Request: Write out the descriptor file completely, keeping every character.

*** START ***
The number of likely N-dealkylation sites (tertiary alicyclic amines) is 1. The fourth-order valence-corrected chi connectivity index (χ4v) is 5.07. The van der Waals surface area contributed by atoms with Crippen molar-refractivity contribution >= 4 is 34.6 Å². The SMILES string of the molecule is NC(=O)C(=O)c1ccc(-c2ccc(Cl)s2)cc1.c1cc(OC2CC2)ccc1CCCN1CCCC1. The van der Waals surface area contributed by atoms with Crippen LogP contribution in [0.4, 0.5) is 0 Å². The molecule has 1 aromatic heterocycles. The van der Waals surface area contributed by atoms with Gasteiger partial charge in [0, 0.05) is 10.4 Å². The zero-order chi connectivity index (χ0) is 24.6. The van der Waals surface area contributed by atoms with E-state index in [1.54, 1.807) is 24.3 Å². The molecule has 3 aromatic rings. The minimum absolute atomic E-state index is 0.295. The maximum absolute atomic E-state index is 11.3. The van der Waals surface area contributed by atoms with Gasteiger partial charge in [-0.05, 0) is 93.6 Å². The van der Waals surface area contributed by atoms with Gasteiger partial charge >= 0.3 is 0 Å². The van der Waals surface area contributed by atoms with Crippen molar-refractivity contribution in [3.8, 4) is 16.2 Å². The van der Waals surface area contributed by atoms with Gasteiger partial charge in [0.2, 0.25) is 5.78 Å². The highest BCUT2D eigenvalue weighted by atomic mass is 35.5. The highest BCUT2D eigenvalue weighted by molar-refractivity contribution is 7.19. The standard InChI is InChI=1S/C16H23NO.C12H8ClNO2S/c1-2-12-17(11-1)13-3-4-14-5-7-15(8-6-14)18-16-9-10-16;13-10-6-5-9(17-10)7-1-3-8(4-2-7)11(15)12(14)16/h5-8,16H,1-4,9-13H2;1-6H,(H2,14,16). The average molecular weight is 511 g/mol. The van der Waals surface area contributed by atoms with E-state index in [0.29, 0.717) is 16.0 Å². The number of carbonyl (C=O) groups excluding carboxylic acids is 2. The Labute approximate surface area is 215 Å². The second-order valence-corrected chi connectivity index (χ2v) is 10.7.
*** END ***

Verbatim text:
The number of likely N-dealkylation sites (tertiary alicyclic amines) is 1. The fourth-order valence-corrected chi connectivity index (χ4v) is 5.07. The van der Waals surface area contributed by atoms with Crippen molar-refractivity contribution >= 4 is 34.6 Å². The SMILES string of the molecule is NC(=O)C(=O)c1ccc(-c2ccc(Cl)s2)cc1.c1cc(OC2CC2)ccc1CCCN1CCCC1. The van der Waals surface area contributed by atoms with Crippen LogP contribution in [0.4, 0.5) is 0 Å². The molecule has 1 aromatic heterocycles. The van der Waals surface area contributed by atoms with Gasteiger partial charge in [0, 0.05) is 10.4 Å². The zero-order chi connectivity index (χ0) is 24.6. The van der Waals surface area contributed by atoms with E-state index in [1.54, 1.807) is 24.3 Å². The molecule has 3 aromatic rings. The minimum absolute atomic E-state index is 0.295. The maximum absolute atomic E-state index is 11.3. The van der Waals surface area contributed by atoms with Gasteiger partial charge in [-0.05, 0) is 93.6 Å². The van der Waals surface area contributed by atoms with Gasteiger partial charge >= 0.3 is 0 Å². The van der Waals surface area contributed by atoms with Crippen molar-refractivity contribution in [3.8, 4) is 16.2 Å². The van der Waals surface area contributed by atoms with Gasteiger partial charge in [0.2, 0.25) is 5.78 Å². The highest BCUT2D eigenvalue weighted by atomic mass is 35.5. The highest BCUT2D eigenvalue weighted by molar-refractivity contribution is 7.19. The standard InChI is InChI=1S/C16H23NO.C12H8ClNO2S/c1-2-12-17(11-1)13-3-4-14-5-7-15(8-6-14)18-16-9-10-16;13-10-6-5-9(17-10)7-1-3-8(4-2-7)11(15)12(14)16/h5-8,16H,1-4,9-13H2;1-6H,(H2,14,16). The average molecular weight is 511 g/mol. The van der Waals surface area contributed by atoms with E-state index in [0.29, 0.717) is 16.0 Å². The number of carbonyl (C=O) groups excluding carboxylic acids is 2. The Labute approximate surface area is 215 Å². The second-order valence-corrected chi connectivity index (χ2v) is 10.7.